Because Streptococcus pyogenes and Staphylococcus aureus are common causes of cellulitis and erysipelas, treatment with an antistaphylococcal β-lactam is widely recommended. However, during oral treatment, serum levels of these agents are less than the minimum inhibitory concentration of many methicillin-sensitive strains of S. aureus for a significant portion of the dosing interval, and consequently, treatment is often initially given intravenously and then orally. Clindamycin is active against most strains of S. pyogenes and S. aureus and, when given orally, achieves adequate serum levels throughout the dosing interval. Treatment of cellulitis with oral clindamycin might provide better outcomes than those achieved with an antistaphylococcal β-lactam given intravenously and then orally.
Adult patients with cellulitis were enrolled in a randomized, double-blind trial that compared clindamycin 300 mg 4 times a day administered orally, with flucloxacillin 2 g every 6 hours administered intravenously, followed by flucloxacillin 500 mg 4 times a day administered orally. The patients were assessed daily while inpatients, at completion of treatment, and at 4 weeks after entry.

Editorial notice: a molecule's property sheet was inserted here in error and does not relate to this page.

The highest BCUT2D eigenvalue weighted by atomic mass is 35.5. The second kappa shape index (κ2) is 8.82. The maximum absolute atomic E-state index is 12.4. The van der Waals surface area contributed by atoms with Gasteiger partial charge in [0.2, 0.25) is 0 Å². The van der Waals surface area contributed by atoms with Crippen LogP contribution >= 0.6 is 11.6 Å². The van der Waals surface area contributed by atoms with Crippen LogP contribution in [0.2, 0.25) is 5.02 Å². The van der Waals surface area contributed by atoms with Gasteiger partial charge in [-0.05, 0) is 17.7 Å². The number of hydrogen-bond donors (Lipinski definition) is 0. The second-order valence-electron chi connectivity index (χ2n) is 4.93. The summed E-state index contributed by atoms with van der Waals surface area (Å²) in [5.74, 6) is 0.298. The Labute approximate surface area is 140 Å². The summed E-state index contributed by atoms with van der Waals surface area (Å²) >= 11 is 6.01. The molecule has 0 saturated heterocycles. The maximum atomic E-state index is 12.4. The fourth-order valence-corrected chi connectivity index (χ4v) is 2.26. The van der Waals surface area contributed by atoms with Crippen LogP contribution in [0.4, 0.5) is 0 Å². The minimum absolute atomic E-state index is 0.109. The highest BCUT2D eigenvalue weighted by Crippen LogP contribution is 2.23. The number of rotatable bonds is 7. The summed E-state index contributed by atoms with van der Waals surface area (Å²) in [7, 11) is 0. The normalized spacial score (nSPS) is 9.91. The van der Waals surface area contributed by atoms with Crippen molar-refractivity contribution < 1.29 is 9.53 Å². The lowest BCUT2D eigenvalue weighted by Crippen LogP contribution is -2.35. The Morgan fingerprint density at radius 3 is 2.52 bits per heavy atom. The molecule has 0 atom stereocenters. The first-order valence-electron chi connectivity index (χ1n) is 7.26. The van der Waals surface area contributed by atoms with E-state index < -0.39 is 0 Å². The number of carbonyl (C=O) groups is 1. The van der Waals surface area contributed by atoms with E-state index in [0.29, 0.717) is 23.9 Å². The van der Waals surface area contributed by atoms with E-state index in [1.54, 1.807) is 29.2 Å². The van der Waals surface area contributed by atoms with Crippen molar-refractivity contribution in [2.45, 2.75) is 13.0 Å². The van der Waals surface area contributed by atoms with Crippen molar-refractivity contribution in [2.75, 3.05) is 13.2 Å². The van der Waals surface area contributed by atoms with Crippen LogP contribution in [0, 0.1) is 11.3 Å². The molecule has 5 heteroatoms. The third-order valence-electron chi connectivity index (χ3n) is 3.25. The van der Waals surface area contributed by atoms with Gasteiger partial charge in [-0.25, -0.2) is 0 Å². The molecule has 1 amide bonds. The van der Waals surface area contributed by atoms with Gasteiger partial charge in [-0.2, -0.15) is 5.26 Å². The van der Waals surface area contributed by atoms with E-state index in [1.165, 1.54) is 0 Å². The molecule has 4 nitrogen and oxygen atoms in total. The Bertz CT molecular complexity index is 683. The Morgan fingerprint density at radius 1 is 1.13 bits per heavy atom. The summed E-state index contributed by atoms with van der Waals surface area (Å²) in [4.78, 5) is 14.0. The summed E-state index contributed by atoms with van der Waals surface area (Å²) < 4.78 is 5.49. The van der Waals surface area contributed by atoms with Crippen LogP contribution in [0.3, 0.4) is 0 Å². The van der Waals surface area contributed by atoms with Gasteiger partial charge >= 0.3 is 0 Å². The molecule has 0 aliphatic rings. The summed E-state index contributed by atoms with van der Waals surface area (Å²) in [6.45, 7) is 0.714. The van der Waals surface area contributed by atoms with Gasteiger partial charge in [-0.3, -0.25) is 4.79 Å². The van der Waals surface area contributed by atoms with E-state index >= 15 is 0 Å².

Forty eligible patients were randomized and completed treatment: 21 with oral clindamycin and 19 with intravenous followed by oral flucloxacillin. At the completion of treatment, 7 of 19 patients in the flucloxacillin group and 18 of 21 in the clindamycin group were considered cured and 11 of 19 in the flucloxacillin group and 3 of 21 in the clindamycin group were considered improved (P = 0.003). There were no significant differences between the 2 groups with regard to duration of treatment, duration of hospital stay, rate of relapse, or that of adverse events.
Clindamycin administered orally was at least as effective as flucloxacillin administered intravenously and then orally.